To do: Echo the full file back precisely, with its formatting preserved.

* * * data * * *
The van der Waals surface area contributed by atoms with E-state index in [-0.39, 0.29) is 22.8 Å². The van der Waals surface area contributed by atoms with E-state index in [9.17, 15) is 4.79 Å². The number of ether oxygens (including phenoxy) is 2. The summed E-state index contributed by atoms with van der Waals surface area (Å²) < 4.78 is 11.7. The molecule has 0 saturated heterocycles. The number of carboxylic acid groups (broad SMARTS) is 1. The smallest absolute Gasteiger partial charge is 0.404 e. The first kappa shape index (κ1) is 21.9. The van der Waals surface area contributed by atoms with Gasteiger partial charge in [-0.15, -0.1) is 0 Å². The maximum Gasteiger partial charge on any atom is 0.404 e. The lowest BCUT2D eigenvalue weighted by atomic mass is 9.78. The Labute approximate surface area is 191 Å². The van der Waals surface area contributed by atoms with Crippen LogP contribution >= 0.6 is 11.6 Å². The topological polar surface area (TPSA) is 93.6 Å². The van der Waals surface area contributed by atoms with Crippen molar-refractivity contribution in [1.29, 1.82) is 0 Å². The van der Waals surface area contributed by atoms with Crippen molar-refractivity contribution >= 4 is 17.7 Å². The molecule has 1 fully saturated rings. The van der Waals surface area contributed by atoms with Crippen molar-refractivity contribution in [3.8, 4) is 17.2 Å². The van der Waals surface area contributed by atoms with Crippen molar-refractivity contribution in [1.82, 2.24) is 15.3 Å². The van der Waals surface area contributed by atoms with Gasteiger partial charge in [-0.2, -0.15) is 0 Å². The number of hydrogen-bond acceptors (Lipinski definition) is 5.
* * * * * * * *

The van der Waals surface area contributed by atoms with E-state index in [-0.39, 0.29) is 22.8 Å². The van der Waals surface area contributed by atoms with E-state index in [9.17, 15) is 4.79 Å². The number of ether oxygens (including phenoxy) is 2. The summed E-state index contributed by atoms with van der Waals surface area (Å²) < 4.78 is 11.7. The molecule has 0 saturated heterocycles. The number of carboxylic acid groups (broad SMARTS) is 1. The smallest absolute Gasteiger partial charge is 0.404 e. The first kappa shape index (κ1) is 21.9. The van der Waals surface area contributed by atoms with Gasteiger partial charge in [-0.15, -0.1) is 0 Å². The maximum Gasteiger partial charge on any atom is 0.404 e. The lowest BCUT2D eigenvalue weighted by atomic mass is 9.78. The Labute approximate surface area is 191 Å². The van der Waals surface area contributed by atoms with Crippen LogP contribution >= 0.6 is 11.6 Å². The topological polar surface area (TPSA) is 93.6 Å². The van der Waals surface area contributed by atoms with Crippen molar-refractivity contribution in [1.29, 1.82) is 0 Å². The van der Waals surface area contributed by atoms with Crippen molar-refractivity contribution >= 4 is 17.7 Å². The molecule has 1 fully saturated rings. The van der Waals surface area contributed by atoms with Crippen molar-refractivity contribution in [3.8, 4) is 17.2 Å². The van der Waals surface area contributed by atoms with Crippen molar-refractivity contribution in [1.82, 2.24) is 15.3 Å². The van der Waals surface area contributed by atoms with Gasteiger partial charge in [-0.2, -0.15) is 0 Å². The number of hydrogen-bond acceptors (Lipinski definition) is 5.